There are twin pressures mounting in U.S. industry for increased utilization of biomass feedstocks and biotechnology in production. The more demanding pressure relates to economic sustainability, that is, because of increased competition globally, businesses will fail unless a minimum margin of profit is maintained while meeting the demands of consumers for less expensive products. The second pressure relates to Green Technology where environmental sustainability, linked for example to concerns about climate change, and the preservation of natural resources, represents a world-wide driving force to reduce the consumption of fossil hydrocarbons. The resulting transition to biomass production in the industrial plant, as opposed to the agricultural plant, has resulted in an increasing need for isotopic methods of authenticating and dating feedstocks, intermediates, and industrial products. The research described represents a prototypical case study leading to a patent application for a new composition of matter defined by the unique dual isotopic (13, 14C) composition of a new biomass-based commercial polymer, polypropylene terepthalate (3GT).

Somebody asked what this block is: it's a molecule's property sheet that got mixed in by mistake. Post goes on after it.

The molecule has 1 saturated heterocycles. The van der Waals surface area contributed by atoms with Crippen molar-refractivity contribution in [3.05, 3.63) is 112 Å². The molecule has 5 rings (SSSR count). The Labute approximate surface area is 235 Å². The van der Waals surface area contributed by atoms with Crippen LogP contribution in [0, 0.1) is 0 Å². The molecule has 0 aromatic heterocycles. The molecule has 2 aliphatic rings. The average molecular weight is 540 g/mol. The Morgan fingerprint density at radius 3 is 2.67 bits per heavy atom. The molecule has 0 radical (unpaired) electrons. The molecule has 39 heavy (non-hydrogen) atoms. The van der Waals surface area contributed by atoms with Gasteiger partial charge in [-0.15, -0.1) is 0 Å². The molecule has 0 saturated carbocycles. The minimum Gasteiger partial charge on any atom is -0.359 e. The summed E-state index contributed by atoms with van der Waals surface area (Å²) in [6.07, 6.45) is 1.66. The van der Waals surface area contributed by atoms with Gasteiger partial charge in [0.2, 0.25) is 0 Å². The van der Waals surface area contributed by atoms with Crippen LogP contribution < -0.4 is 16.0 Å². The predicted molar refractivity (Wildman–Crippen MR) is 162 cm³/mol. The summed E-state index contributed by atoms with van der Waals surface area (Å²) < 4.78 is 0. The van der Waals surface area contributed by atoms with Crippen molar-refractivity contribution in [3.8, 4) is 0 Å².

Citation: Nuclear Instruments & Methods in Physics Research Section A-Accelerators Spectrometers Detectors and Associated Equipment
Pub Type: Journals
1, 3 propanediol, biomass feedstock, dual isotopic authentication, renewable resouce